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wrapper class

ameen ahamed
Greenhorn

Joined: Jan 02, 2001
Posts: 25
class doublenan
{
public static void main(String args[]){
Double a=new Double(Double.NaN);
Double b=new Double(Double.NaN);
if (Double.NaN==Double.NaN)
{
System.out.println("true");
}
else
System.out.println("false");

if (a.equals(b))
{
System.out.println("true");
}
else
System.out.println("false");
}
};
the answer is
false
true
why the first if statement gives false?
can anybody help me out
Michael Ernest
High Plains Drifter
Sheriff

Joined: Oct 25, 2000
Posts: 7292

In the first if statement, you're testing for equality between values of type double. Floating-point behavior in Java follows a specification known as IEEE 754. In short, IEEE 754 allows for quite a bit of imprecision, or "drift" in the value. This drift is tolerated to the degree that precision in *not* determined by the number being stored. That is, if you use a float to hold the number 5, the assumption is you can gain or lose a teeny bit of "fiveness" among the insignificant digits of the value, and you'd be (programmatically) ok.
It's computationally cheap to maintain float values this way; whoever uses this standard for numerics presumably accepts the drift as a trade-off. Java was not perceived as a useful language for intensive (and very precise) number-crunching at first, so perhaps it made sense to go this way and conserve performance.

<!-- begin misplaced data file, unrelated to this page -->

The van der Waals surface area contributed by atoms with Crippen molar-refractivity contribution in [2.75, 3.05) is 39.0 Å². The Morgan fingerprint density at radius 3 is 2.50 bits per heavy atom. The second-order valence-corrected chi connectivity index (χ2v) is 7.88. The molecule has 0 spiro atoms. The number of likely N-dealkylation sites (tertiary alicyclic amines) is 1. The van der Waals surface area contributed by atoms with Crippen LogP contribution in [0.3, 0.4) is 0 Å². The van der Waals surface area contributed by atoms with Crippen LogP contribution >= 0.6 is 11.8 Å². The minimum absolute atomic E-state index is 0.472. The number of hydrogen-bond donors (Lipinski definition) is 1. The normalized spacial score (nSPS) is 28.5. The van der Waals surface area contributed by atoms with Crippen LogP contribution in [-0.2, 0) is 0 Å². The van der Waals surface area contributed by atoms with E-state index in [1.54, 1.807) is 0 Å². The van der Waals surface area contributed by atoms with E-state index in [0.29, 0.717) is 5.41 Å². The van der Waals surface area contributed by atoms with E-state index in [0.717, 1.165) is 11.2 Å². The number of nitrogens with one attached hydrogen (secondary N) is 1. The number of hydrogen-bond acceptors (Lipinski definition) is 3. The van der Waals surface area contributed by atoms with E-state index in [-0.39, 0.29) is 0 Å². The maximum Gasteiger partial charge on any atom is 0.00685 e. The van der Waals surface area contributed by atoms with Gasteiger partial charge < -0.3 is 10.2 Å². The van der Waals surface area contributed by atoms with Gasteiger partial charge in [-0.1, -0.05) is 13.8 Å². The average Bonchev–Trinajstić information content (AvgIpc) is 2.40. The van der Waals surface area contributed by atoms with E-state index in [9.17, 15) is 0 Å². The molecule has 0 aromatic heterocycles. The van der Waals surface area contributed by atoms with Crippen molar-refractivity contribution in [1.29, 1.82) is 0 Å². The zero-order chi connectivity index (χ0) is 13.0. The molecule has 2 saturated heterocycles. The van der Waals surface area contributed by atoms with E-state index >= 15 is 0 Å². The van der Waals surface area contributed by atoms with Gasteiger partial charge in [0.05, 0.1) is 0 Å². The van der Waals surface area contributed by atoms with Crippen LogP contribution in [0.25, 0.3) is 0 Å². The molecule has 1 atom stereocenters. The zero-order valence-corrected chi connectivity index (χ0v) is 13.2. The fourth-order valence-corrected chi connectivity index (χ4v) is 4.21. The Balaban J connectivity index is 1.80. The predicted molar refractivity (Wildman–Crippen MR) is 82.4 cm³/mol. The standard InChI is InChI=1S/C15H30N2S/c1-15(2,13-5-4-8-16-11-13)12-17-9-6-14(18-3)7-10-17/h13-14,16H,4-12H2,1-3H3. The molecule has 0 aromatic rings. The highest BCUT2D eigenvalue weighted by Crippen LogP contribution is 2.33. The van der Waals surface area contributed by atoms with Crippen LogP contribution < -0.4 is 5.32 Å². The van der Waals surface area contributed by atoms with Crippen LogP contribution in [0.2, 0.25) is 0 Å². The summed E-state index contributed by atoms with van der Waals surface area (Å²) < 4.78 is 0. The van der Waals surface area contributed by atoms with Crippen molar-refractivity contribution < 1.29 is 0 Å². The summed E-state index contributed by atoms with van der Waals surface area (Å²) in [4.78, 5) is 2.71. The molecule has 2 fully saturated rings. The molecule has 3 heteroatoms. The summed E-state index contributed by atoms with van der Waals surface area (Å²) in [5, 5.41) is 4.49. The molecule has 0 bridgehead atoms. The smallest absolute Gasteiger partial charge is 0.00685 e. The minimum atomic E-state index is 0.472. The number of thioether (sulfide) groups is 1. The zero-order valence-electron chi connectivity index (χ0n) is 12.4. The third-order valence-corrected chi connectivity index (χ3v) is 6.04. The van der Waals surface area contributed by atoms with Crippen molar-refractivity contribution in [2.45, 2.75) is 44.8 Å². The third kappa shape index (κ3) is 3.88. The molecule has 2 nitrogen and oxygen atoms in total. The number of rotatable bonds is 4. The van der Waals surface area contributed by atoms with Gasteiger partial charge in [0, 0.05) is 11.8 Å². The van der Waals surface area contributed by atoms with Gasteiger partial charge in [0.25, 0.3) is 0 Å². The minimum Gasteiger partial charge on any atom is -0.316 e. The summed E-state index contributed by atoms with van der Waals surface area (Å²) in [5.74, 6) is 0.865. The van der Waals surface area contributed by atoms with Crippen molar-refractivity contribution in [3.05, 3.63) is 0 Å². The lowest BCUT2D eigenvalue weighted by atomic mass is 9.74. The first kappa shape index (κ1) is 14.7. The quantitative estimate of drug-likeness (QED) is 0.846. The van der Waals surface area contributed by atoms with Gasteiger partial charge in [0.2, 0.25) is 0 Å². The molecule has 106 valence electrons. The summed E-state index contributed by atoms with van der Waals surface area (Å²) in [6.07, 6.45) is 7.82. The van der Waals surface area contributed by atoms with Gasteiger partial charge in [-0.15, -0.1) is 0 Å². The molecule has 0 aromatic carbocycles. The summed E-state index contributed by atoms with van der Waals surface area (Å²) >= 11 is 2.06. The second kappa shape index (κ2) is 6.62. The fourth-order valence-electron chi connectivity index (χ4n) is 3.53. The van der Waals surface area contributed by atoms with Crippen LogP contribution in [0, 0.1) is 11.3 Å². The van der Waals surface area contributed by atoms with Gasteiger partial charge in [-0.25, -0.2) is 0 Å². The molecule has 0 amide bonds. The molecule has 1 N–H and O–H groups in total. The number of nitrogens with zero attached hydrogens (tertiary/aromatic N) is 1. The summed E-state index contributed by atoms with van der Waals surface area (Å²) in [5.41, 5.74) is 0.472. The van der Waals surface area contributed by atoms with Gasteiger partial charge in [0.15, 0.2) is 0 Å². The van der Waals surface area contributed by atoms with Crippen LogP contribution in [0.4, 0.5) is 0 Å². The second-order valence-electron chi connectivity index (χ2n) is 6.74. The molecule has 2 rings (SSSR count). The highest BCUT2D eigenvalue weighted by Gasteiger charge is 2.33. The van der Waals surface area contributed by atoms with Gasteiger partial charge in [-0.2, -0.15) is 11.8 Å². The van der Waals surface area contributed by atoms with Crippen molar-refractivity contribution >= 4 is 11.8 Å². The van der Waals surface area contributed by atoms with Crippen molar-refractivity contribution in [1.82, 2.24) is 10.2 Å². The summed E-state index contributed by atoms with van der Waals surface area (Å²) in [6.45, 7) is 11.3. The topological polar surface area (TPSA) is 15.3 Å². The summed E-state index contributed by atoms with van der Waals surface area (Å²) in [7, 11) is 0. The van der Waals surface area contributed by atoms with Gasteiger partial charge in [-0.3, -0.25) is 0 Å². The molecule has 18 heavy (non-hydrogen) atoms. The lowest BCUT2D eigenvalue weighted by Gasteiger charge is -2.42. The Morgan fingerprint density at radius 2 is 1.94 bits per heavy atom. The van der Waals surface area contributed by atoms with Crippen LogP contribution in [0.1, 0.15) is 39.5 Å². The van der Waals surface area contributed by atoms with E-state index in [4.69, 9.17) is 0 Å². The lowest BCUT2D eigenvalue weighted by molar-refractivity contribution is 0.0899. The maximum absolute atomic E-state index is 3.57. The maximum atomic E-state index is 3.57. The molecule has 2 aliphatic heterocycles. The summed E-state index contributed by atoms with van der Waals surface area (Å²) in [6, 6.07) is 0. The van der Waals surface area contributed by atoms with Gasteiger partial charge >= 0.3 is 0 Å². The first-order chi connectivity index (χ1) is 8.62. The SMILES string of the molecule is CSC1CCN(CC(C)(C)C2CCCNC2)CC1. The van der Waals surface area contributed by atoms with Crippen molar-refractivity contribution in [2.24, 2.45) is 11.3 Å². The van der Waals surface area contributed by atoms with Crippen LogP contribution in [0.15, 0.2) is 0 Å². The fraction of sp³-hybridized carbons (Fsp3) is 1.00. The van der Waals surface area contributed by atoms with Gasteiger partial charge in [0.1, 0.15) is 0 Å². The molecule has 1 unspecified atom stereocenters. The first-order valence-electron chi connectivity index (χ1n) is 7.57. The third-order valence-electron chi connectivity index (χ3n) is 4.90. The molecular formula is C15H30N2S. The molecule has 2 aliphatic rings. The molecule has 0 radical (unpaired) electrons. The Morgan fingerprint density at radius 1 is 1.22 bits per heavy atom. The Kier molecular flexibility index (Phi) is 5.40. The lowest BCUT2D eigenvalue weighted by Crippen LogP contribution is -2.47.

Ok, that wasn't such a short answer. Anyway, the real short answer is, testing floating-point values for equality is far more likely to be false than true. Use relational operators instead. If you really need an equality test, you should use integrals.
------------------
Michael Ernest, co-author of: The Complete Java 2 Certification Study Guide
[This message has been edited by Michael Ernest (edited January 10, 2001).]


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- Robert Bresson
sankar sivassoupramanime
Greenhorn

Joined: Jan 03, 2001
Posts: 12
Ameen,
You can't compare NaN value direclty in java and if you do it ALWAYS evaluates to false. If you would like to compare using NaN then try this out,
class doublenan
{
public static void main(String args[]){
Double a=new Double(Double.NaN);
Double b=new Double(Double.NaN);
double d =a.floatValue();
if (Double.isNaN(d))
{
System.out.println("true");
}
else
System.out.println("false");
if (a.equals(b))
{
System.out.println("true");
}
else
System.out.println("false");
}
};
You will get as true,true
Hope are clear now!
sankar sivassoupramanime
Greenhorn

Joined: Jan 03, 2001
Posts: 12
Ameen,
You can't compare NaN value direclty in java and if you do it ALWAYS evaluates to false. If you would like to compare using NaN then try this out,
class doublenan
{
public static void main(String args[]){
Double a=new Double(Double.NaN);
Double b=new Double(Double.NaN);
double d =a.floatValue();
if (Double.isNaN(d))
{
System.out.println("true");
}
else
System.out.println("false");
if (a.equals(b))
{
System.out.println("true");
}
else
System.out.println("false");
}
}
You will get as true,true
Hope are clear now!
 
 
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